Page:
Jagpoort (S1218)

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Ruin of an old farmhouse near the pass Ruin of an old farmhouse near the pass - Photo: Mike Leicester

Jagpoort is an obscure gravel road pass, situated close to the small central Free State town of Winburg. The name, which translates as “Hunting Passage”, probably stems from the hunts which would have taken place to feed the Voortrekkers as they settled in and around this area. Vast herds of game used to roam these huge open grassland plains; sadly, this is no longer the case, and wild animals in the present day are restricted to the public and private game reserves scattered around the region. The road is in a good condition, and can be driven in any vehicle, weather permitting.

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[On-car video footage supplied by Mike Leicester / Video cover photo by Wikipedia]

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Note: Google Earth software reads the actual topography and ignores roads, cuttings, tunnels, bridges and excavations. The Google Earth vertical-profile animation generates a number of parallax errors, so the profile is only a general guide of what to expect in terms of gradients, distance and elevation. The graph may present some impossible and improbably sharp spikes, which should be ignored. 

Digging into the details:

Getting there: To approach from the west, start near Winburg at the intersection of the R709 and Fred Osborn Road, at coordinates S28.534985 E27.012575. Travel in a southerly direction along the R709 for 5.6 kms to S28.572171 E27.045773, then turn left onto the S486. Travel for 11.6 kms to S28.594404 E27.157365, which is the western starting point of the pass.

A farmhouse near the poortA perfectly sited farmhouse en route to Jagpoort / Photo: Mike LeicesterTo approach from the east, start near Winburg at the intersection of the N5 and the N1, at coordinates S28.498979 E26.998009. Travel in an easterly direction along the N5 for 9.6 kms to S28.497556 E27.093650, then turn right onto the R708. Travel in a southerly direction for 17.3 kms to S28.594543 E27.226032, then turn right onto the S1218. Travel for 4.5 kms to S28.600025 E27.181021, which is the eastern start point of the pass.

We have described the pass from east to west. At the start, the road heads due west along a straight section for 500 metres, ascending gradually. This is followed by a shallow bend to the right, and the road then straightens out again until the summit is reached at the 1.1 km mark. The descent is fairly gentle at first, then increases slightly as the road meanders its way through a very shallow S-bend, first turning right and then left, as the vegetation closes in and the road narrows a little. The road straightens out again and continues to descend until the end of the pass is reached when you cross a narrow single-lane bridge over a small stream at the 2.5 km mark.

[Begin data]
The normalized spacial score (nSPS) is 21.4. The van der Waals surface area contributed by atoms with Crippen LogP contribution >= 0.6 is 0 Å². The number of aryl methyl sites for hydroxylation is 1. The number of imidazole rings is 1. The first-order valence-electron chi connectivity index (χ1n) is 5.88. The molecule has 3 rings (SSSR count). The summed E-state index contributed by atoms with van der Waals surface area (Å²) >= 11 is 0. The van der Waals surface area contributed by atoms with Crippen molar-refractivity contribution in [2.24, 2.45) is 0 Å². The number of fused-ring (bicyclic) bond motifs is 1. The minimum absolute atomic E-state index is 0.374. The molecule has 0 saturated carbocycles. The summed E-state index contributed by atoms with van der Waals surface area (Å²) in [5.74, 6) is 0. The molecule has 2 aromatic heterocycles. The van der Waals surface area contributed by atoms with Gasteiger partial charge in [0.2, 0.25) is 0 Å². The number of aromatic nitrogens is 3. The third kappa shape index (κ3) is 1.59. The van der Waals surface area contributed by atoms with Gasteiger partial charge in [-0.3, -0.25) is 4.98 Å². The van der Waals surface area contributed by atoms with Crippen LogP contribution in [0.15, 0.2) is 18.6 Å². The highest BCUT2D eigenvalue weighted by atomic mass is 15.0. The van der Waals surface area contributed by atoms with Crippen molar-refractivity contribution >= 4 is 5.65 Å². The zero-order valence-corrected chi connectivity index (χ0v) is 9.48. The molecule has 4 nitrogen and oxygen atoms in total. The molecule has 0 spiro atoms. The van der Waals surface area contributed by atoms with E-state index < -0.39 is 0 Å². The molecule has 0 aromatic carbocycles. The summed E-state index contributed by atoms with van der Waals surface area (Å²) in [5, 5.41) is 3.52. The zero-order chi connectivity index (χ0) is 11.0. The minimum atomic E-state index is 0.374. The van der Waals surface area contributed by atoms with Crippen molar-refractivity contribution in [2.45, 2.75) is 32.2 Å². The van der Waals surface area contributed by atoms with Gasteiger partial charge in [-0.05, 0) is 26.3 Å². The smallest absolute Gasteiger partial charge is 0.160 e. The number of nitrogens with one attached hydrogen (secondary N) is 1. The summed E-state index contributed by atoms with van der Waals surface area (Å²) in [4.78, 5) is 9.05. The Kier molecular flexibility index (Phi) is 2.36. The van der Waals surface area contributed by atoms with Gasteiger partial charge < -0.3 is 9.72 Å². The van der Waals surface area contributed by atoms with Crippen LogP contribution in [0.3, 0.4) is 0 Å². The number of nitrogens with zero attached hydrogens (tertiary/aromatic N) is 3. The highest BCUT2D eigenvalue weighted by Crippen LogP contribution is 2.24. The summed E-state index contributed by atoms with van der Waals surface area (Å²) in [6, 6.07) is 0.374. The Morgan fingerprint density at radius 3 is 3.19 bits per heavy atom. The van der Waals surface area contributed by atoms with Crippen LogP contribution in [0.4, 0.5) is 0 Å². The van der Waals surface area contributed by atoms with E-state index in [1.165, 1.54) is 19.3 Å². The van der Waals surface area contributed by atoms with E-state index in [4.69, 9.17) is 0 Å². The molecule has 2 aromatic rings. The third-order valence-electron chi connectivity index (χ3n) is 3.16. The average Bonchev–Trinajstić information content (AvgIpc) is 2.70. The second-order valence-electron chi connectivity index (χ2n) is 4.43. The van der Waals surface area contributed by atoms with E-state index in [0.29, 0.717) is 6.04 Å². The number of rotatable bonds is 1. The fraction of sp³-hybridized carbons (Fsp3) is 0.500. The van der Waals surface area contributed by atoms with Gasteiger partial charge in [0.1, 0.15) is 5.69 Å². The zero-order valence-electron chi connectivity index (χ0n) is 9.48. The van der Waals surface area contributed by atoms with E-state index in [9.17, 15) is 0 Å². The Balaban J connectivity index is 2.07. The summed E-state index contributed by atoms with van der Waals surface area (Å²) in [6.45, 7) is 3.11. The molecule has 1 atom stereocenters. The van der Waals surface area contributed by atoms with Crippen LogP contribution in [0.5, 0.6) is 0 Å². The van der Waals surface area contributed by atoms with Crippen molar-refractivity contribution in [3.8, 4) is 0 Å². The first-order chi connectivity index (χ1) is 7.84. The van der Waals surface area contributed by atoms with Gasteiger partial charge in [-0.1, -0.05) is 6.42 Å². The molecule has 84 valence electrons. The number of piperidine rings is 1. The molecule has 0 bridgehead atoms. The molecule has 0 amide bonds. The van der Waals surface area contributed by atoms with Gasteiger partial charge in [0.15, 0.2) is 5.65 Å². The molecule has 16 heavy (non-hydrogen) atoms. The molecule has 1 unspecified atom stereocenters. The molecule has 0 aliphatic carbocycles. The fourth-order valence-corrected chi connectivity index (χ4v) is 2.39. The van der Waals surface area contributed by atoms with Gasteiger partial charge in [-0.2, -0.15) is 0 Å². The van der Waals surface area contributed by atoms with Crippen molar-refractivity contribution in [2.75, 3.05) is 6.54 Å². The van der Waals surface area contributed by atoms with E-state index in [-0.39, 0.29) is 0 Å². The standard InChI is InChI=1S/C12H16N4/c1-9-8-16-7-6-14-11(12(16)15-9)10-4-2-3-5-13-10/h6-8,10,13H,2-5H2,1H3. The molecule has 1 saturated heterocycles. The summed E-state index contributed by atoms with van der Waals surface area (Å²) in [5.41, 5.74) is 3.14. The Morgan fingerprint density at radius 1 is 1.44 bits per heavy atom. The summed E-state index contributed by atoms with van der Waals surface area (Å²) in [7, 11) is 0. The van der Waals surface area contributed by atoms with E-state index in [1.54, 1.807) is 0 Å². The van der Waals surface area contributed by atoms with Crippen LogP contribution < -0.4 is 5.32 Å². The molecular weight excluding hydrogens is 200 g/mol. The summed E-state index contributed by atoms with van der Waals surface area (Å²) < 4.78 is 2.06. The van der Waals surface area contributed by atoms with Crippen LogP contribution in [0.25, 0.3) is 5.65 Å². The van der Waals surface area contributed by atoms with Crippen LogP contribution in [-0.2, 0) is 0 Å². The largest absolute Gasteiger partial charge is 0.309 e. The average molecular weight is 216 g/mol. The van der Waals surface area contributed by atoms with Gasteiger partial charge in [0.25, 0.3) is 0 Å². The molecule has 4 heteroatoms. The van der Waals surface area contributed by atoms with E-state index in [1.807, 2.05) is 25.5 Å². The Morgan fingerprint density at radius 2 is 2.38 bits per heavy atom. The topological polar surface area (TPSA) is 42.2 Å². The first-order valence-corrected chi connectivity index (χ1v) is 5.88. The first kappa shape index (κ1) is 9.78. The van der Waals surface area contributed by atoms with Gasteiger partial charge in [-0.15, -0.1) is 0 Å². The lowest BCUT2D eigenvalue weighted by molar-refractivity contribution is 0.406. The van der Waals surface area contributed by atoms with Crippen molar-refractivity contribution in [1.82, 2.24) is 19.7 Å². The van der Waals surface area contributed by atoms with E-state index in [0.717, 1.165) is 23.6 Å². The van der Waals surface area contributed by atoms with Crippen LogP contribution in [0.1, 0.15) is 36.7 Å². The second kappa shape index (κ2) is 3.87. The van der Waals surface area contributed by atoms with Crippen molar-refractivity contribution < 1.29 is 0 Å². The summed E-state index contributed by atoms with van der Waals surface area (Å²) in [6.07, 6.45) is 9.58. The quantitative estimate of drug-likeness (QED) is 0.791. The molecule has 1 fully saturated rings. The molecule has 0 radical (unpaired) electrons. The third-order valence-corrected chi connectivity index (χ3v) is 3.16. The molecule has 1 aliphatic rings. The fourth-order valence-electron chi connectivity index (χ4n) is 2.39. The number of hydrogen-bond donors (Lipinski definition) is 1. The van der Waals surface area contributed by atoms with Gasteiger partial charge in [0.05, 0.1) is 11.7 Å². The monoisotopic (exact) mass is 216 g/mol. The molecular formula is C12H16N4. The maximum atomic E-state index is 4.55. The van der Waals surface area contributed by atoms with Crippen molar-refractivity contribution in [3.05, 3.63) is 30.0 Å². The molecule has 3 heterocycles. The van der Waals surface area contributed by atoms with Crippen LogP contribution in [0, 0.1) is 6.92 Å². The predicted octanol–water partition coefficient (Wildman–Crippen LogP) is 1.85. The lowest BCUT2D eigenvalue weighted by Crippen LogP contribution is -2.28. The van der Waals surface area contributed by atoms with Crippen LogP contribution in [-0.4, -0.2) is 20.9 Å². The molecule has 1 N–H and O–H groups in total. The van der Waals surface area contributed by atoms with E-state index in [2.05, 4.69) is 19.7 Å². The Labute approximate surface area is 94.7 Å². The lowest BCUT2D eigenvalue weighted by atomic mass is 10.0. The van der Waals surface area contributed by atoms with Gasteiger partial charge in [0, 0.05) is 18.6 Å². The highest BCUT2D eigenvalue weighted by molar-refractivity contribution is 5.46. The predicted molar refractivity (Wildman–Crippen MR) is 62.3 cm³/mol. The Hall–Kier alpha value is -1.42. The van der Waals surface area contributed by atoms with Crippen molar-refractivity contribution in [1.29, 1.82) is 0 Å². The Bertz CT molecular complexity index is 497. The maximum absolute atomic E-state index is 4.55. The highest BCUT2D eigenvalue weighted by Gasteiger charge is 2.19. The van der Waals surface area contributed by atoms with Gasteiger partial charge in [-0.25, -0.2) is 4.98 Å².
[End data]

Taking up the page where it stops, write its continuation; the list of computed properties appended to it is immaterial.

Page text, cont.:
Voortrekker monument at WinburgThe Free State Voortrekker monument near Winburg / Photo: Trekbefok When the Voortrekkers reached the area of Winburg, there were no other tribes or inhabitants. The nearest community was that of a Tswana tribe under Chief Makwana at Thaba Nchu, 60 kms south east of the town and the Basotho tribes in the mountains of the current Lesotho, 100 kms east of the town.

The trade of cattle for land between the Vaal and Vet Rivers, undertaken by Andries Pretorius and the Bataung Chief Makwana in 1836, led to the settlement of a dispute between the African tribes. The Voortrekkers offered protection for Chief Makwana from the Tswana tribes, against the Basotho tribes harbouring in the mountains of the current Lesotho and stealing the cattle of the Bataung tribe. In exchange for continued protection, the Voortrekkers were offered the land between the Vet and Vaal Rivers.

The Voortrekker leaders had a small disagreement as to where to establish a town. A vote was held under the burgers and Andries Pretorius's group won and elected to establish the town in its current position and to call it Winburg, after the Dutch word “winnen” (to win).

Winburg acted as a settlement and religious centre for the Voortrekkers. The town was originally selected as the site for the main Voortrekker Monument, but Pretoria won favour and a five-tiered secondary Voortrekker monument was built on the outskirts of Winburg instead, in the 1950s. It carries the names of the Voortrekker leaders: Piet Uys, Andries Hendrik Potgieter, Andries Pretorius, Piet Retief and Gerrit Maritz. The lengths of the five tiers are proportional to the distances travelled by the respective settler groups. On 16 December, the day on which the descendants of the Boer settlers celebrate the Battle of Blood River, the sun passes directly over the monument and a plaque with a Christian religious message at the base is illuminated perfectly by the sun. The monument is built near the site of the birth-house of Martinus Theunis Steyn, who was president of the Boer Republic of the Orange Free State.

Fact File:


S28.600025 E27.181021


S28.599378 E27.170020


S28.594404 E27.157365














2,5 km




3 minutes


60 kph


Gravel (S1218)






Winburg (20 km)

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Mountain Passes South Africa

Mountain Passes South Africa is a website dedicated to the research, documentation, photographing and filming of the mountain passes of South Africa.

Passes are classified according to provinces and feature a text description, Fact File including GPS data, a fully interactive dual-view map and a narrated YouTube video.

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